Book Reading List From 40+ Years Ago

Working, Studds Terkel

Confessions of an Advertising Man, David Ogilvy

The Office: a Facility Based on Change, Robert Propst

1984, George Orwell

The Fountainhead, Ann Rand

Atlas Shrugged, Ann Rand

The Workplace

There’s one thing I’m truly passionate about in business. What is it? That work sucks for too many people. 70% of people don’t like their job. That’s sad.

I started a website to reverse the trend. I bought 2 RVs and took two cross country trips to reverse the trend. I wrote a book. Gave 100+ speeches. Started a program in a Foundation. Did everything I could, and didn’t make a dent in that statistic.

So what now?

I have a digital marketing company that’s been named a best place to work both years we’ve been in business, but didn’t specialize in anything. And as a result, didn’t do anything exceptionally well.

So, we decided to specialize in the one thing we do best: SEO.

Then we combined it with our passion: the workplace.

We’re a SEO Company that connects small businesses with customers…and has a good time doing it.

Shoe Dog Book Notes

Shoe Dog is one my favorite books.

Here’s my notes.


// How long it took (average overnight success is 17 years. It took him 18)

// How he never stopped

// How many similarities he and I have in family life (forgetting groceries, balancing out of you’re a good leader / dad or just good enough)

// We’re both Accountants

// How much fun he had with friends in the business

// Why his entire memoir focused on the early days – 1962 – 1980

// World trip at 24

// How sad it is that he lost Matthew

// That his bucket list is blank – what’s on your bucket list?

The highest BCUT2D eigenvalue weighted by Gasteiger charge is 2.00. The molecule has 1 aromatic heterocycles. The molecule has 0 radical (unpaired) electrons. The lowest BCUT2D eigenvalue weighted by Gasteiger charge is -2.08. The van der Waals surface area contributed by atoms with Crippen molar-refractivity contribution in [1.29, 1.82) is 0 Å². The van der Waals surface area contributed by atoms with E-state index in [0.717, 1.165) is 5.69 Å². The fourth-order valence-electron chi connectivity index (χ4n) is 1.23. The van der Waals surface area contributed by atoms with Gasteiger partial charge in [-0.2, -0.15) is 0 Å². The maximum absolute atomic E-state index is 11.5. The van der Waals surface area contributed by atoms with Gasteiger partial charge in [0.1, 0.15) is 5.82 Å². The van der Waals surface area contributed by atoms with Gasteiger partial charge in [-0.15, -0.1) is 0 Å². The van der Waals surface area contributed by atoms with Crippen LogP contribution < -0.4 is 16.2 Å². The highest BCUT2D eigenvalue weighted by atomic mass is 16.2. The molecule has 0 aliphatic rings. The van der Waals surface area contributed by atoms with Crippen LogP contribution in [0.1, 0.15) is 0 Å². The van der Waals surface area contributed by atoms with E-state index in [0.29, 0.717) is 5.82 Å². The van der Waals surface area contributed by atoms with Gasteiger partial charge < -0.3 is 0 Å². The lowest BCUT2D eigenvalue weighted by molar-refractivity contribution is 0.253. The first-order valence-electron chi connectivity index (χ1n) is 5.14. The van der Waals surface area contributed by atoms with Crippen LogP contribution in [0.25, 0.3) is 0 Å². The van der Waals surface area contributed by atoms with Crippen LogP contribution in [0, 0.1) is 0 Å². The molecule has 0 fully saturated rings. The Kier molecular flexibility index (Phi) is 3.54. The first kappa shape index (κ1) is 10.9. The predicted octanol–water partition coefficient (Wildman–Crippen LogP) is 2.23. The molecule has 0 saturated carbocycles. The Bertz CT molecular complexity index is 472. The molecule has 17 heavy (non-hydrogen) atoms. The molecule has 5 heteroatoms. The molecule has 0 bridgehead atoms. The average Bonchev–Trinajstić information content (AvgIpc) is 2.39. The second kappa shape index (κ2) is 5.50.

// That journaling is the only way to remember the details

// That he lived most of his life in debt. If you’re not borrowing, you’re not dreaming big enough?

// That he always ran to clear his head

// That bamboo would be a foot taller next year (invest in people)

// the Buttfaces – executive retreats. The culture of Nike – especially in the early days

// the cowards never started, the weak died along the way…that leaves us

// Don’t tell people how to do things, tell them what to do and let them surprise you with their results

// but instead of seeing how far we’d come, I only saw how far we had to go.

Karl Eller

Wanted to take a moment to celebrate the life of Karl Eller.
Karl helped instill a confidence in me that I could be an entrepreneur, a CEO, and a marketer.

He did this in a really easy, and subtle way. He simply accepted my invitations. First to be interviewed early on in the first Pursue The Passion roadtrip. Then again on an invitation to do lunch a few years later. And then again when I randomly saw him at Miracle Mile Deli, where he welcomed my invite to sit together and enjoy pastrami sandwiches.

To me, Karl’s legacy represents many things. The willingness to pick yourself up at any stage in life. The audacity to try. The capitalization on creativity. But above all, it’s just that a serendipitous crossing of paths creates a ripple effect of opportunity…and that some people, like Karl, create more serendipity by the way that they choose to live life.

Bear Down!